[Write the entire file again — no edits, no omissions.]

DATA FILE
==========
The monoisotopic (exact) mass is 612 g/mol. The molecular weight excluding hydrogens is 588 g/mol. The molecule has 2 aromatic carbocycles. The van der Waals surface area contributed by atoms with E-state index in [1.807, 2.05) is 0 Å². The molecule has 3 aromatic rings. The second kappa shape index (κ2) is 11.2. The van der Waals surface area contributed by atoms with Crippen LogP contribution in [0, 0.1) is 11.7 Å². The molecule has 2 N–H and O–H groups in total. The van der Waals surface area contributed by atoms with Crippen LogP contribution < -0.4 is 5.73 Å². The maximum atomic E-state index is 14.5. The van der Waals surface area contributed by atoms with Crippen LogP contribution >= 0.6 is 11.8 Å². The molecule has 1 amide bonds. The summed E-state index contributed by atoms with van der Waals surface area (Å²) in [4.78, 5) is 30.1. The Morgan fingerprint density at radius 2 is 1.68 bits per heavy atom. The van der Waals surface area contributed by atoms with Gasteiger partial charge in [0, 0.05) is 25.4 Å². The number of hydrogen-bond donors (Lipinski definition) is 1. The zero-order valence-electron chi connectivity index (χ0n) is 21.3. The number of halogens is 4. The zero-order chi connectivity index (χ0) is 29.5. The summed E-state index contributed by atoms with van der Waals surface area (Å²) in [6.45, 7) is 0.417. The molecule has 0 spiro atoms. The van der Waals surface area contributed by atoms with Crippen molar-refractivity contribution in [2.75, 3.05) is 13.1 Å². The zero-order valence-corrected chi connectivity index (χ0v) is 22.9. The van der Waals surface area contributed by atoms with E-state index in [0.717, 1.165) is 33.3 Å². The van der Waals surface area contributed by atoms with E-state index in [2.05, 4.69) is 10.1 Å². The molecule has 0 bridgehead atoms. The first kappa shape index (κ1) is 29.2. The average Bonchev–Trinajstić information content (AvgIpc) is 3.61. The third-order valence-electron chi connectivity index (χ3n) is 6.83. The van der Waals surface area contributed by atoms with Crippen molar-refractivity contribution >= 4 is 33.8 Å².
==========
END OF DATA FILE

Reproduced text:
The monoisotopic (exact) mass is 612 g/mol. The molecular weight excluding hydrogens is 588 g/mol. The molecule has 2 aromatic carbocycles. The van der Waals surface area contributed by atoms with E-state index in [1.807, 2.05) is 0 Å². The molecule has 3 aromatic rings. The second kappa shape index (κ2) is 11.2. The van der Waals surface area contributed by atoms with Crippen LogP contribution in [0, 0.1) is 11.7 Å². The molecule has 2 N–H and O–H groups in total. The van der Waals surface area contributed by atoms with Crippen LogP contribution < -0.4 is 5.73 Å². The maximum atomic E-state index is 14.5. The van der Waals surface area contributed by atoms with Crippen LogP contribution >= 0.6 is 11.8 Å². The molecule has 1 amide bonds. The summed E-state index contributed by atoms with van der Waals surface area (Å²) in [4.78, 5) is 30.1. The Morgan fingerprint density at radius 2 is 1.68 bits per heavy atom. The van der Waals surface area contributed by atoms with Gasteiger partial charge in [0, 0.05) is 25.4 Å². The number of hydrogen-bond donors (Lipinski definition) is 1. The zero-order valence-electron chi connectivity index (χ0n) is 21.3. The number of halogens is 4. The zero-order chi connectivity index (χ0) is 29.5. The summed E-state index contributed by atoms with van der Waals surface area (Å²) in [6.45, 7) is 0.417. The molecule has 0 spiro atoms. The van der Waals surface area contributed by atoms with Crippen molar-refractivity contribution in [2.75, 3.05) is 13.1 Å². The zero-order valence-corrected chi connectivity index (χ0v) is 22.9. The van der Waals surface area contributed by atoms with E-state index in [0.717, 1.165) is 33.3 Å². The van der Waals surface area contributed by atoms with E-state index in [2.05, 4.69) is 10.1 Å². The molecule has 0 bridgehead atoms. The first kappa shape index (κ1) is 29.2. The average Bonchev–Trinajstić information content (AvgIpc) is 3.61. The third-order valence-electron chi connectivity index (χ3n) is 6.83. The van der Waals surface area contributed by atoms with Crippen molar-refractivity contribution >= 4 is 33.8 Å².